Your question is not clear whether your spouse is an NRI or an Indian at the time of marriage, and whether marriage between you and your spouse was solemnized in India as per one of the religions in India.
If couples are Indians, married as per Hindu Laws, and both wanted to end your marriage relationship, can opt to file a Mutual consent Application under Section 13-B and may obtain divorce within short period of time i.e. probably within one year period from the date of filing.
If the spouse in another country, you may wanted to obtain divorce from him/her, however, she/he not cooperating you in the said proceedings, one option would be that you may file a case in the Indian Courts. In Sondur Rajini v Sondur Gopal (2005 (4) MHLJ 688), it was held that “residence of a wife with her parents at the time of filing of a petition would be sufficient to attract the jurisdiction of Court, and Petition filed Section 19 (iiia) of Hindu Marriage Act, maintainable in all Family Courts of India.
Foreign court’s decrees especially ex-parte decree of divorce or decree obtained by fraud are not legally valid and not binding on the Indian Courts. In Neeraja Saraph v Jayant Saraph (1994) 6 SCC 461, to safeguard the interests of the women, it was held that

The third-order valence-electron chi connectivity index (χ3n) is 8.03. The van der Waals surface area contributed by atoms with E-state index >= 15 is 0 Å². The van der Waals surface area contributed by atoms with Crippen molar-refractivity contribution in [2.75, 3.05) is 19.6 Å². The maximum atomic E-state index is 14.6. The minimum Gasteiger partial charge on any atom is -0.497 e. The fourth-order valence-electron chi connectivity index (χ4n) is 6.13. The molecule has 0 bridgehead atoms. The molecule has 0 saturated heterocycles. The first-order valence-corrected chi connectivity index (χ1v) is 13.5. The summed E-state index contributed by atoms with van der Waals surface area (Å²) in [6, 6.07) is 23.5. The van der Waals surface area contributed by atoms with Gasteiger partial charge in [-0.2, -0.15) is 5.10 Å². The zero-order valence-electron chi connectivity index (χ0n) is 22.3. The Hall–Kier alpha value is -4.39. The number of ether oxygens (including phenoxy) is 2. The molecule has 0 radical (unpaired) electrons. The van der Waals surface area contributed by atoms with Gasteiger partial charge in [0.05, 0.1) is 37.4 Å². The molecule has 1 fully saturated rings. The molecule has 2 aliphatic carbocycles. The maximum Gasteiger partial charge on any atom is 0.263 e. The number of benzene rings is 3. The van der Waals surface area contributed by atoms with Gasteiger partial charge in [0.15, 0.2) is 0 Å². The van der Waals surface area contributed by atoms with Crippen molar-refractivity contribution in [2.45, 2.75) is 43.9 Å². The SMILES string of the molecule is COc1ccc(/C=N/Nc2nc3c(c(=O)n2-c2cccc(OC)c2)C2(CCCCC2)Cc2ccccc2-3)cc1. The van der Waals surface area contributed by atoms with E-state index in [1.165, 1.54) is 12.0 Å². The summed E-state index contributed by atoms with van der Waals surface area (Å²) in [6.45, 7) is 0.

- Foreign courts has no jurisdiction to nullify the marriages between an NRI and Indian woman, taken place in India
- Woman (wife) entitled to sufficient alimony in the husband’s property both in India and abroad.
The decree granted by Indian courts could be executable in foreign courts based on reciprocal agreements like Section 44-A of the Civil Procedure Code by which foreign decree executable in Indian Courts
In Rajiv Tayal v. Union of India & Ors. (124 (2005) DLT 502: 2005 (85) DRJ 146) it was held that if husband failed to appear before the Indian Courts in any of the proceedings filed by wife in the India , whether it would be divorce or maintenance proceedings, wife has available remedy under Section 10 of the Passport Act for impounding and/or revocation of the passport of her NRI husband.
By sending summons to your spouse who lives in other country and make him to appear before Indian Courts and may proceed with proceedings. In Vikas Aggarwal v Anubha (AIR 2002 SC 1796), the Supreme Court upheld held that Order X of CPC gives powers to make husband his personal appearance in the matrimonial proceedings before Indian Courts. Also, in the same case, it was held that “it was open for the Court to pass a suitable consequential order under Section 151 CPC as may be necessary for ends of justice or to prevent the abuse of process of Court.”
By Anitha Gutti